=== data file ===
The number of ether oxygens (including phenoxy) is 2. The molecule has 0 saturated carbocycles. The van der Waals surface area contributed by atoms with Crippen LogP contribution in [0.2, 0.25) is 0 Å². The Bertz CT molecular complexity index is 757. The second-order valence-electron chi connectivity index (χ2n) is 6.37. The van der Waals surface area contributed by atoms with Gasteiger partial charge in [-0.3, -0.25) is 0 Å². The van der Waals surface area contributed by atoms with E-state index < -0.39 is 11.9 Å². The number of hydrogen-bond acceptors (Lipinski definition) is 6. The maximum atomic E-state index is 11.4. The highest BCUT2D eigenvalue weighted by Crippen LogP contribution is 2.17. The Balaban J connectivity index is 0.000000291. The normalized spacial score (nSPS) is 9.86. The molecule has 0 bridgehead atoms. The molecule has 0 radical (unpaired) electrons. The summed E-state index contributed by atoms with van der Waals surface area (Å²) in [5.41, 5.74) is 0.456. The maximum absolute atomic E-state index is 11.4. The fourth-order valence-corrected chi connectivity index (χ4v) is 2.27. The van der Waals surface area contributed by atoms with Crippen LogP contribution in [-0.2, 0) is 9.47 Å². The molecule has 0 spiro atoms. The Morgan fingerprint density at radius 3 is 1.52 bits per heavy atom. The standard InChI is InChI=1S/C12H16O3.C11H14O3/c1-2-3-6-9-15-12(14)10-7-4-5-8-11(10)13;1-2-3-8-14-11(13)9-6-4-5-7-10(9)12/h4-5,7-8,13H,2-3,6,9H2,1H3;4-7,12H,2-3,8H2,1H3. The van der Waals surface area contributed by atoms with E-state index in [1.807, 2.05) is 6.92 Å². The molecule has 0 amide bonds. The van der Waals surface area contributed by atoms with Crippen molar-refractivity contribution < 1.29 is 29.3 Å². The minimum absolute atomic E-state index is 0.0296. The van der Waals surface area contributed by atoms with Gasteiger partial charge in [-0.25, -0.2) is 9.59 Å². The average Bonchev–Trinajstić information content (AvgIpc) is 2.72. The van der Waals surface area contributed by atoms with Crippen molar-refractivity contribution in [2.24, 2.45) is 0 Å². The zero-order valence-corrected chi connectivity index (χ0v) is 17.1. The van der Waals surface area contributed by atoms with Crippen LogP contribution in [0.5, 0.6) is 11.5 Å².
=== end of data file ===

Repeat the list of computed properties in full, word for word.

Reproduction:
The number of ether oxygens (including phenoxy) is 2. The molecule has 0 saturated carbocycles. The van der Waals surface area contributed by atoms with Crippen LogP contribution in [0.2, 0.25) is 0 Å². The Bertz CT molecular complexity index is 757. The second-order valence-electron chi connectivity index (χ2n) is 6.37. The van der Waals surface area contributed by atoms with Gasteiger partial charge in [-0.3, -0.25) is 0 Å². The van der Waals surface area contributed by atoms with E-state index < -0.39 is 11.9 Å². The number of hydrogen-bond acceptors (Lipinski definition) is 6. The maximum atomic E-state index is 11.4. The highest BCUT2D eigenvalue weighted by Crippen LogP contribution is 2.17. The Balaban J connectivity index is 0.000000291. The normalized spacial score (nSPS) is 9.86. The molecule has 0 bridgehead atoms. The molecule has 0 radical (unpaired) electrons. The summed E-state index contributed by atoms with van der Waals surface area (Å²) in [5.41, 5.74) is 0.456. The maximum absolute atomic E-state index is 11.4. The fourth-order valence-corrected chi connectivity index (χ4v) is 2.27. The van der Waals surface area contributed by atoms with Crippen LogP contribution in [-0.2, 0) is 9.47 Å². The molecule has 0 spiro atoms. The Morgan fingerprint density at radius 3 is 1.52 bits per heavy atom. The standard InChI is InChI=1S/C12H16O3.C11H14O3/c1-2-3-6-9-15-12(14)10-7-4-5-8-11(10)13;1-2-3-8-14-11(13)9-6-4-5-7-10(9)12/h4-5,7-8,13H,2-3,6,9H2,1H3;4-7,12H,2-3,8H2,1H3. The van der Waals surface area contributed by atoms with E-state index in [1.807, 2.05) is 6.92 Å². The molecule has 0 amide bonds. The van der Waals surface area contributed by atoms with Crippen molar-refractivity contribution < 1.29 is 29.3 Å². The minimum absolute atomic E-state index is 0.0296. The van der Waals surface area contributed by atoms with Gasteiger partial charge in [-0.25, -0.2) is 9.59 Å². The average Bonchev–Trinajstić information content (AvgIpc) is 2.72. The van der Waals surface area contributed by atoms with Crippen molar-refractivity contribution in [2.24, 2.45) is 0 Å². The zero-order valence-corrected chi connectivity index (χ0v) is 17.1. The van der Waals surface area contributed by atoms with Crippen LogP contribution in [0.5, 0.6) is 11.5 Å².